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Pterygium Surgery with Sutured Conjunctival Autografts

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Pterygium Surgery with Sutured Conjunctival Autografts
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  1. Pterygium Surgery with Sutured Conjunctival Autografts David S. Rootman, MD, FRCSC Associate Professor, University of Toronto

  2. Why Sutures When We Can Glue? • More secure fixation of autograft • Less likely to dislocate • Stretches out a smaller autograft • Long track record • No bovine or foreign blood products • Less messy • Good suturing practice • Less expensive

  3. Disadvantages of Sutures • Takes longer • More difficult • Sutures irritate patient • More likelihood of bleeding • May have to remove sutures

  4. Seven Principles of Procedure Smooth partial keratectomy Release of Tenon’s capsule constriction Thin autograft Alignment of graft Secure suturing of graft Bandage contact lens

  5. Keratectomy • As described by Richard Abbott • 7-0 Silk fixation suture • Inject under pterygium with 1% xylo with epi • Angled cut at anterior edge of pterygium • Smooth dissection in anterior stroma • Removal of all scar tissue on cornea • Similar to making a phaco scleral tunnel

  6. Keratectomy

  7. Release of Tenon’s Capsule • Do not over dissect • Release medial rectus on both sides • Allow conjuctiva to slide back to caruncle • Mark extent of excision • Minimal removal of conjunctiva • Stay away from caruncle

  8. Autograft harvesting • Measure area of resection • Pull eye downward • Use Gentian violet to mark area • Central mark to help orientation • Rhomboidal shape, wider at posterior edge • Make graft as thin as possible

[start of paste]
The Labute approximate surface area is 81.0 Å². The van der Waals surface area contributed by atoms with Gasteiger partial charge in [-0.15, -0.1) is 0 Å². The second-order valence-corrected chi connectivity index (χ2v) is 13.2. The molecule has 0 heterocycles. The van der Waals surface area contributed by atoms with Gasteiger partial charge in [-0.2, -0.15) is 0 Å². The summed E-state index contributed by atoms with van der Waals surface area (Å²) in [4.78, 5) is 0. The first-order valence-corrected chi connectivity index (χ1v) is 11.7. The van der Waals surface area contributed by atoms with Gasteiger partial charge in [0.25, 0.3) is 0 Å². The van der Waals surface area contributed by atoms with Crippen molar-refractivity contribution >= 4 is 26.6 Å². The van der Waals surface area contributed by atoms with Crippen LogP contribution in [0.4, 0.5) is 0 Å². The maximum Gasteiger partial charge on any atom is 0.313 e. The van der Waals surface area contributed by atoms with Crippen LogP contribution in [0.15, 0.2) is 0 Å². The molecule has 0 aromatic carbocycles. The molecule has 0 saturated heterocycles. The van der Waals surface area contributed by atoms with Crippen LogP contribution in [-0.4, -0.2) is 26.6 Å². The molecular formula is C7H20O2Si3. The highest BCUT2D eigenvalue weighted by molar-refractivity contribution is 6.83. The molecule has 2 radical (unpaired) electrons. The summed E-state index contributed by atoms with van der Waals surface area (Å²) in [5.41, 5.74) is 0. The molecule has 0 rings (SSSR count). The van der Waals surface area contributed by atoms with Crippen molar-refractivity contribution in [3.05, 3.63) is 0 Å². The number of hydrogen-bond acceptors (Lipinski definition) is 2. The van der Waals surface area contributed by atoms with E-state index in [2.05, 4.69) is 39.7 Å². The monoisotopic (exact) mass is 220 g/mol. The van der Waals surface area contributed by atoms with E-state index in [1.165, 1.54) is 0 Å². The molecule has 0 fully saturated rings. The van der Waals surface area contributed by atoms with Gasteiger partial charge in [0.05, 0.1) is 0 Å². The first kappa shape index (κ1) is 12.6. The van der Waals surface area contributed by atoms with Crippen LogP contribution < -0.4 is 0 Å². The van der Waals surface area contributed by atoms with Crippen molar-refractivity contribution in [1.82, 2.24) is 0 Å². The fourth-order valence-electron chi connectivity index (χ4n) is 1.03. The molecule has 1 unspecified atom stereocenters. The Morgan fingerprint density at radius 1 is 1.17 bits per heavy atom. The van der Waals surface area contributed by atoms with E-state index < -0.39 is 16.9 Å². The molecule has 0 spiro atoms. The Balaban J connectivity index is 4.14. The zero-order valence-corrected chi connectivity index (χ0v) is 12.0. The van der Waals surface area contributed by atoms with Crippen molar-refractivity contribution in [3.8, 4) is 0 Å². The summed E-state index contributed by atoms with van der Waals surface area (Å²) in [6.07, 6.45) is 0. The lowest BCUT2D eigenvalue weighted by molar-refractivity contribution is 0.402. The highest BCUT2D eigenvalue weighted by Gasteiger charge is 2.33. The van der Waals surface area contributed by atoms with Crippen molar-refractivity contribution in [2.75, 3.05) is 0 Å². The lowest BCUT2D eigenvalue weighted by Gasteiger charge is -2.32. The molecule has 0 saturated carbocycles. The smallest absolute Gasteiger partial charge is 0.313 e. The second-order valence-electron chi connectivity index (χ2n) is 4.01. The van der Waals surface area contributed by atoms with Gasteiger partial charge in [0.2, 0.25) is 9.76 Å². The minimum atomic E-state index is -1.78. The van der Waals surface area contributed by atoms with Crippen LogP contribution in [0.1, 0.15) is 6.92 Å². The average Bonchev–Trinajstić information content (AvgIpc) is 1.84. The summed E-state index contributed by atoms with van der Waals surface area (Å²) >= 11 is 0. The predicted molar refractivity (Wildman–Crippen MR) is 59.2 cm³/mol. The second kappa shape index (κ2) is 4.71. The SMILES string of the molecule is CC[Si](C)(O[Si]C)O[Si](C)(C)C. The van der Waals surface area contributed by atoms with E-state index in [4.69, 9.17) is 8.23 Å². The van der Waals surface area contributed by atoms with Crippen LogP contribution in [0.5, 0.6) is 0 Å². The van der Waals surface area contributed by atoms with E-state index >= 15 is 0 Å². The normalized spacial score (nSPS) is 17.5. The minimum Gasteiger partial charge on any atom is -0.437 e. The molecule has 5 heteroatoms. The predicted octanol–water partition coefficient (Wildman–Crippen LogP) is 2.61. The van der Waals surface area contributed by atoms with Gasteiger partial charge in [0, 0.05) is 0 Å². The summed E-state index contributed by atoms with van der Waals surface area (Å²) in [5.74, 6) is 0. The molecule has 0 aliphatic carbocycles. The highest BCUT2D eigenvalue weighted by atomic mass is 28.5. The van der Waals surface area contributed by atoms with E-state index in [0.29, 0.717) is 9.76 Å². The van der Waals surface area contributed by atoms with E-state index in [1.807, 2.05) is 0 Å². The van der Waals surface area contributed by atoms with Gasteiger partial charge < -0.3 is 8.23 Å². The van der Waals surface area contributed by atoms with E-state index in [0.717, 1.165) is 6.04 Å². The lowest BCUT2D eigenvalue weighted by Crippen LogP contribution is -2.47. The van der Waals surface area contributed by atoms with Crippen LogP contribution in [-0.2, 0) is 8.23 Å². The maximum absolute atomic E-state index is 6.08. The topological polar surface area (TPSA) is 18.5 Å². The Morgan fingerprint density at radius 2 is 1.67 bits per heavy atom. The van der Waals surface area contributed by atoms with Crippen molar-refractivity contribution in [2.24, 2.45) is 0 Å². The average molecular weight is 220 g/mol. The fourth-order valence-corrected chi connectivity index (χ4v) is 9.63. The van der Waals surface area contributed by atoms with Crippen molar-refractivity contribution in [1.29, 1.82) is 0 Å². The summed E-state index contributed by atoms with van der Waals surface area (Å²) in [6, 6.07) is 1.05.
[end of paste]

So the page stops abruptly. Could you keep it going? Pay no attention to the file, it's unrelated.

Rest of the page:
9. Meaure autograft

  10. Alignment of Graft Slide conjunctiva on cornea, Tenon up Appose limbal cells to limbus at site of excision Secure with 10-0 monofilament vicryl Turn graft over after secured at limbus

  11. Suturing of Autograft • Secure in all four corners with scleral bite • Avoid medial rectus to minimize bleeding • Close nasal conjuntiva to conjunctiva of graft, no scleral bite here • Close edge to edge superiorly and inferiorly • No exposed Tenon capsule, prevents granuloma • Do not advise running suture

  12. Bandage Contact lens • Apply at end of procedure • More comfort for patient • No patch needed • Leave on for 2 weeks • Lessens chance of Dellen • Steroids for 6 weeks qid or until eye white

  13. Complications • Recurrence • Inflammation • Melting (more common with Mito C) • Infection • Bleeding • Dellen • Granuloma

  14. Recurrence

  15. Inflammation

  16. Necrosis

  17. Infection

  18. Dellen

  19. Conclusions • Pterygium excision with conjunctival flap is a good procedure with low complication rates • Using sutures is a good alternative compared with tissue glue